My brain whirls with such a kaleidoscope of thoughts and ideas that I hardly know where to begin. The theme of the John Hewitt International Summer School this year is “Facing change: shifting borders and allegiances.”
As I sit in the sun outside the Market Place theatre and look across the street, I’m transported back in time to see two little girls, my sister and I, swinging and tumbling on the bars between on the concrete bollards that spanned the black expanse of tarmac that once covered Market Street. This was our playground. I was an expert at hanging upside down by my knees like a little bat.
I share my flashback with my summer school friends by telling them I used to live there, point out which was our house, which one was my grandfather's tailor shop and most importantly which one was the sweetie shop. Someone says that it must have been lovely to live there, but I point out that it was 1970’s Armagh and the place did not look like it does now. Facing change in this way is a welcome thing. So much is better but as the talks and panel discussions highlight, we still have a way to go and the path can be rocky – especially apparent after the panel discussion “What went wrong?” on the very first day with Gregory Campbell, Brid Rodgers, Colm Gildernew and Trevor Ringland.
I hadn’t expected the political discussions. I try to keep local politics out of my writing. In fact, I try to keep all politics out of my writing, but that panel discussion left me feeling like all the emotional sand I’d used to cover my political opinions had stirred up and was now swirling around, muddying the waters. I’d wanted to shout at the panel, “Listen to each other.” Have we ever just asked simple questions like, “What do you want?” “What do you need?” Have we ever given simple answers? Can we simply be fair? Kind?
There were some beautifully uplifting moments too. It was a delight to listen to Liz Nugent and Claire Allan in conversation. These women were so supportive and generous to each other. It enforces what I always say about writers – we are never in completion with each other. A book can be read far faster than it can be written. If a reader loves two writers who have similar style/genres/subject matter then they will read both. Because of this week, I need to buy another bookcase! Also great to see Dave Torrens from No Alibis selling books in Armagh – perhaps he’ll consider a pop-up bookstore here in the run-up to Christmas?
My favourite speaker was Eli Davies. Her exploration of how literature portrays the role of women during the conflict here was inspiring. I fear the creative light-bulb moments she ignited… do I really want to ever write about those times from my own perspective…maybe sometime. The following day Monica McWilliams blew on those creative sparks, with her talk about Women Waging Peace as she infused me with hope for a better future.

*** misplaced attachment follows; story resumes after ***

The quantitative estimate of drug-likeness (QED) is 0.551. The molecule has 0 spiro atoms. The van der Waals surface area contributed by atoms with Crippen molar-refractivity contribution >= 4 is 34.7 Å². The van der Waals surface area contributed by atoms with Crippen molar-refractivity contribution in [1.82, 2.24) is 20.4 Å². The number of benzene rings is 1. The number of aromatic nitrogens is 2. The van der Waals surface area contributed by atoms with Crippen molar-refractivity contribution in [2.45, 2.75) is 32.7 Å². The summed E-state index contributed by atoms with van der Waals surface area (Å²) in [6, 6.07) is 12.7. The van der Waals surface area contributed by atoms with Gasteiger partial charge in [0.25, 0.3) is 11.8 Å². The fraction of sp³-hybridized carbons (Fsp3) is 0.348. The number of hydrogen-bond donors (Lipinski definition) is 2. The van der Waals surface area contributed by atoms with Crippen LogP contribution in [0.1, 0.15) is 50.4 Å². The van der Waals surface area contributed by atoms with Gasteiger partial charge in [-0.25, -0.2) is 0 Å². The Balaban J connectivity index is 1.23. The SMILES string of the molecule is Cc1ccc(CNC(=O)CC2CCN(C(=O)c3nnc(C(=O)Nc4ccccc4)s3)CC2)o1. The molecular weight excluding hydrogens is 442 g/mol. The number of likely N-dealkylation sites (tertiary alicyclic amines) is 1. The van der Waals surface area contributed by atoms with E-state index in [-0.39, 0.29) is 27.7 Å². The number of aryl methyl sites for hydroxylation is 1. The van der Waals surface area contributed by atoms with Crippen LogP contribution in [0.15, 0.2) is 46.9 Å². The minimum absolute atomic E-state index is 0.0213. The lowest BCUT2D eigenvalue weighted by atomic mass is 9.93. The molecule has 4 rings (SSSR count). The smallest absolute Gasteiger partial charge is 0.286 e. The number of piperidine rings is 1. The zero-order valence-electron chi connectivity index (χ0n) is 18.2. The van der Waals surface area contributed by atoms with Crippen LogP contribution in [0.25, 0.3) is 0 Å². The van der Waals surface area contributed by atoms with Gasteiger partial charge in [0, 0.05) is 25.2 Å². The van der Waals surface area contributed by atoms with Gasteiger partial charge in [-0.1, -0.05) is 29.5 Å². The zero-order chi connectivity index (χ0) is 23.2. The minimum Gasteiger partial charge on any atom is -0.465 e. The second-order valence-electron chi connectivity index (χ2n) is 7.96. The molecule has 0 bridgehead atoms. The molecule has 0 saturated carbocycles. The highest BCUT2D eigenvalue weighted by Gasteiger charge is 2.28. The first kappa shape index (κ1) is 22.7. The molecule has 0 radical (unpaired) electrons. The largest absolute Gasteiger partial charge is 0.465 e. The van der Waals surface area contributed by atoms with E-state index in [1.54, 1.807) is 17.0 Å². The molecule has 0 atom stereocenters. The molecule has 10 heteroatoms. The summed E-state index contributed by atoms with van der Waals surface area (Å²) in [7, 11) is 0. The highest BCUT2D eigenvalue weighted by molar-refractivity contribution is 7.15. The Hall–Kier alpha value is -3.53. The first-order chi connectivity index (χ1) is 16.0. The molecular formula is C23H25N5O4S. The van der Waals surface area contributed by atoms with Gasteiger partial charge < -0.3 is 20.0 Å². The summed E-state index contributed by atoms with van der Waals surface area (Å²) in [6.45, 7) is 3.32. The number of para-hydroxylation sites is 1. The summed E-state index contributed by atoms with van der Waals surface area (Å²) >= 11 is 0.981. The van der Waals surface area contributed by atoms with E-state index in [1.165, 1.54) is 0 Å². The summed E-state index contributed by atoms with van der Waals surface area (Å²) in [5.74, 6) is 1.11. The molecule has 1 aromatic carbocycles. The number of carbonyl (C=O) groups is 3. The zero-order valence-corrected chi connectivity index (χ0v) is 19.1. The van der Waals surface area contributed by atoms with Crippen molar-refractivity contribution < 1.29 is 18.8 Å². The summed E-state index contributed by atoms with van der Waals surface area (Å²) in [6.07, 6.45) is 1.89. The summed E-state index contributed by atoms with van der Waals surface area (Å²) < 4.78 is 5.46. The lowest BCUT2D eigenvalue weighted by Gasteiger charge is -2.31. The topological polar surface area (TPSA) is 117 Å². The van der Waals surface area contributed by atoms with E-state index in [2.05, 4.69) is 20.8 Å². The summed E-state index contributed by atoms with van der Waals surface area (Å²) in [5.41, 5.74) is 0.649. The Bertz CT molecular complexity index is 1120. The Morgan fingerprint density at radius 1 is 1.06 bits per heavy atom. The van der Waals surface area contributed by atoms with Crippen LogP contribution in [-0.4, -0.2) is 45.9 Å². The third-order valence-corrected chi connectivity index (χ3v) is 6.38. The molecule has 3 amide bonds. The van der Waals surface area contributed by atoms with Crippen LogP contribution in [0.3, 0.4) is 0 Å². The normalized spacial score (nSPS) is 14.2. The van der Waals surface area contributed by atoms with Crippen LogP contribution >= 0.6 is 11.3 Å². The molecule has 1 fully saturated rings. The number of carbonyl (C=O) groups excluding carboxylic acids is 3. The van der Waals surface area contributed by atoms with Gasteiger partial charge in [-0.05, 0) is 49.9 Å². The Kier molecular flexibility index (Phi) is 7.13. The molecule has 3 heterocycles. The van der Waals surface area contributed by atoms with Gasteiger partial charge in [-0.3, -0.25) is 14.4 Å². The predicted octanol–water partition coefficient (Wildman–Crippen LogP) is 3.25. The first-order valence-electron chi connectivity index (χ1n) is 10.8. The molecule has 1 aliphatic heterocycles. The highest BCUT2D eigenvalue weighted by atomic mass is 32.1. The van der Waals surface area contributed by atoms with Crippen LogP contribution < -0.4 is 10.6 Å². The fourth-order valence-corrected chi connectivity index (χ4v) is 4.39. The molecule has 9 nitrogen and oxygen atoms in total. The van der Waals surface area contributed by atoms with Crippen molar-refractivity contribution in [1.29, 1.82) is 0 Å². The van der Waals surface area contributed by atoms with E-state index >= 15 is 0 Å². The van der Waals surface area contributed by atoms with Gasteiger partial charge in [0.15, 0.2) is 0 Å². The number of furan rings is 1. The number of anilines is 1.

If you ever get a chance to see Mikel Murfi’s The Man in the Woman’s Shoes and the sequel I Hear You and Rejoice don’t hesitate to go. Sometimes a piece of writing is just so brilliant it grabs a hold of you and just won’t let go. Even days later, there are moments when I laugh out loud or tear up simply thinking about these performances. Murfi savages the audience's emotions, mercilessly swinging us between gales of laughter to floods of tears. What is it about the human condition that we actually enjoy having our emotions thus pummeled?
Between the panel discussions and classes, over coffee or wandering around the city, new friendships were forged, old friendships strengthened, ideas shared, concepts explored. Thank you to the organizers of the John Hewitt Summer School for creating a diverse and stimulating programme that enables people to get together, to share and unite. This was the overall best part of the summer school experience – the way the attendees came together in a solid body, a meeting of minds, hearts and muses. The camaraderie was palpable, the laughter infectious and the tears too – especially for those of us who attended the Mikel Murfi performances.
I would also like to thank the Armagh, Banbridge and Craigavon Borough Council for sponsoring my bursary to attend the John Hewitt Summer School.
Thanks also to the wonderful women in Women Aloud NI who were a joy to be with all week long. Despite the things that make us different, it is the things we have in common that matter. Accepting our diversity makes us stronger and more adaptable, more able to face change, more happy to accept change. I loved having you here – please come back soon. Click here to read what my friend Angeline King thought of Armagh - you might be surprised, or you may know better and might not be at all surprised...
For a local like me, it was wonderful to see people come and enjoy Armagh. It is a special place, has been for thousands of years, all the way back to times of Navan Fort. There’s magic here, and I feel that magic touched us all last week, helping us to listen to one another, share with each other, giving us the tools to face change together because together is the only way humans will surmount the changes facing us in the near and distant future.